Unfortunately, the stubbornness of empirical reality renders such convenient theories rather useless, as exemplified by Marsh’s methodical deconstruction of the nuanced relationship between education, poverty and earnings. Among the more salient facts presented by Marsh is the incidence of increasing polarization within the ranks of college graduates. The increased income of a relatively small educated elite has occurred at the expense of the rest of college graduates and high-school graduates, whose incomes have stagnated or declined since the late 1970s (76-77). These patterns imply that much of the “wage premium” is captured not by the increasing supply of college-educated workers, but by the owners and managers of major corporations.
As Marsh surveys the repeated attempts of twentieth-century reformers to address inequality by “improving poor people,” one gets the sickly feeling that history is doomed to repeat itself. The “war on poverty” initiated in the 1960s “amounted to an only slightly more sophisticated version of the nineteenth-century faith in improving poor people” (144). “Despite changes in presidential administrations,” Marsh concludes,
despite stark economic recessions and jobless recoveries, despite stagnant poverty rates and increasing economic inequality, and despite decades of educational reform and efforts to increase access, not much, I daresay nothing, has changed. Yet education occupies as much, if not more, of a role in debates about poverty and economic inequality as it ever did.…the shift to a global, post-industrial economy only made appeals to education that much more urgent.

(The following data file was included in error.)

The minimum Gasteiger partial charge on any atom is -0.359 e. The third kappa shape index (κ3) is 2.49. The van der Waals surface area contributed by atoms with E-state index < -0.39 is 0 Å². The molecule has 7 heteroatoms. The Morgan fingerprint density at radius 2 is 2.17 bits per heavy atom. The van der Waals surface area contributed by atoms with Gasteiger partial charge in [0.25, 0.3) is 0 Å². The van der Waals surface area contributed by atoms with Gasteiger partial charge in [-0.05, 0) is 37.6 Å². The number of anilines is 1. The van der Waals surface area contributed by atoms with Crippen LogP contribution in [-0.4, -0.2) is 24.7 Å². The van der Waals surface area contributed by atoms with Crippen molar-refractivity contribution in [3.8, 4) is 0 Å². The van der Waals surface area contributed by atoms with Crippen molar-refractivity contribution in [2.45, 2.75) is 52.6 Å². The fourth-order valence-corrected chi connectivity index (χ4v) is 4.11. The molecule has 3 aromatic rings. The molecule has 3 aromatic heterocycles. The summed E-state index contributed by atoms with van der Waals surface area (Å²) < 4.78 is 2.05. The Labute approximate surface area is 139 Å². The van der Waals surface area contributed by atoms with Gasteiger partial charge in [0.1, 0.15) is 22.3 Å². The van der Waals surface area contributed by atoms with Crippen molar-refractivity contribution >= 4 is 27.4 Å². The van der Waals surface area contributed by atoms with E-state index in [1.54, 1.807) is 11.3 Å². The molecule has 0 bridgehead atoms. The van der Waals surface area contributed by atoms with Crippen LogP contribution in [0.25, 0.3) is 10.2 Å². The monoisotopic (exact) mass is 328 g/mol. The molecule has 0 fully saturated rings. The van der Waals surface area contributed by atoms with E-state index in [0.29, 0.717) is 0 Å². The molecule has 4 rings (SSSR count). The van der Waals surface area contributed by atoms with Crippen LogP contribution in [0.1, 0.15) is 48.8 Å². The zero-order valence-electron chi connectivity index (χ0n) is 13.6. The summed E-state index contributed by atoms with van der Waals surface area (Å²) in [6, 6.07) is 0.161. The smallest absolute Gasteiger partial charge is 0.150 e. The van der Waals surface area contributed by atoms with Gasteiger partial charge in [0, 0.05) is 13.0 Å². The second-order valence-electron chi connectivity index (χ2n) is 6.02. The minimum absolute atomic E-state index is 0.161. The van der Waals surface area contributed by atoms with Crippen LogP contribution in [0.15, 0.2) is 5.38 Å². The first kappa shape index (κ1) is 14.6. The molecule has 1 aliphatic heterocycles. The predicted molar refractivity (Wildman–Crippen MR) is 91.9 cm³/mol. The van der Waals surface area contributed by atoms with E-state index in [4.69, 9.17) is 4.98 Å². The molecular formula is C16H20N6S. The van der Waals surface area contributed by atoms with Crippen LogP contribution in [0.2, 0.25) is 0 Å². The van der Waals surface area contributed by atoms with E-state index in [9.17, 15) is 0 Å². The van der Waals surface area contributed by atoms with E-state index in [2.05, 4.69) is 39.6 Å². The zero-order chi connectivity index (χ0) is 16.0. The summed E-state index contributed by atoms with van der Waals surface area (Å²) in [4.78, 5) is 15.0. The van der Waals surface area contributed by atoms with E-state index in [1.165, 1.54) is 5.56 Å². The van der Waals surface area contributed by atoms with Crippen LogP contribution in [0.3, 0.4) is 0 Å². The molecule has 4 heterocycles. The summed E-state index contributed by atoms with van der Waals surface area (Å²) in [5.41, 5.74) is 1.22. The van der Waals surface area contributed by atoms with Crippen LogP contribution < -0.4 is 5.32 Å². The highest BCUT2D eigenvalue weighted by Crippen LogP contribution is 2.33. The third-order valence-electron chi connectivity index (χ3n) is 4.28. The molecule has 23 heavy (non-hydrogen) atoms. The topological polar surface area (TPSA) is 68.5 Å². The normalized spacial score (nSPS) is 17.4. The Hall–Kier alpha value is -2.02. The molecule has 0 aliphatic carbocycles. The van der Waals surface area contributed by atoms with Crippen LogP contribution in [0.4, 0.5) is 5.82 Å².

Marsh’s analysis adds credence to the view, expressed by many others (e.g., Lafer 2002), that wage determination is primarily political, not economic. This is evidenced by the fact that education, when considered alongside the numerous factors for which it serves merely as a proxy (e.g., race, gender, parental income, unionization, etc.), loses much if not all of its explanatory power (82). Marsh goes so far as to argue that the “loss of bargaining power of the average worker” (183) has facilitated the rise of global trade, the decline of labor unions, and the rise of the stinking rich. While one might quibble with some of the prescriptions, we can be thankful that someone has once again taken the time to investigate the education charade thoroughly.
R. Jamil Jonna
Ph.D. student in sociology
University of Oregon
Blau, Francine D. and Lawrence M. Kahn. 2002. At Home and Abroad: US Labor-Market Performance in International Perspective. New York: Russell Sage Foundation.
Lafer, Gordon. 2002. The Job Training Charade. Ithaca: Cornell University Press.
Orrell, David. 2010. Economyths: Ten Ways Economics Gets It Wrong. Mississauga, Ontario: John Wiley and Sons.
Rampell, Catherine. “In Job Market Shift, Some Workers Are Left Behind.” New York Times, May 12, 2010.
1. Popularized most recently by economist Gary Becker, this theory identifies the “aptitudes—knowledge, skills, health, and values—that reside, or come to reside, in people themselves” as “human capital” (Marsh 2011:144). The distribution of human capital is assumed largely to determine an individual’s “marginal productivity,” and hence the level of his or her compensation.
2. See the Open Letter sent by 60 Harvard economics students to Professor Greg Mankiw after a walkout protesting “the biased nature of Economics 10,” which “contributes to and symbolizes the increasing economic inequality in America.”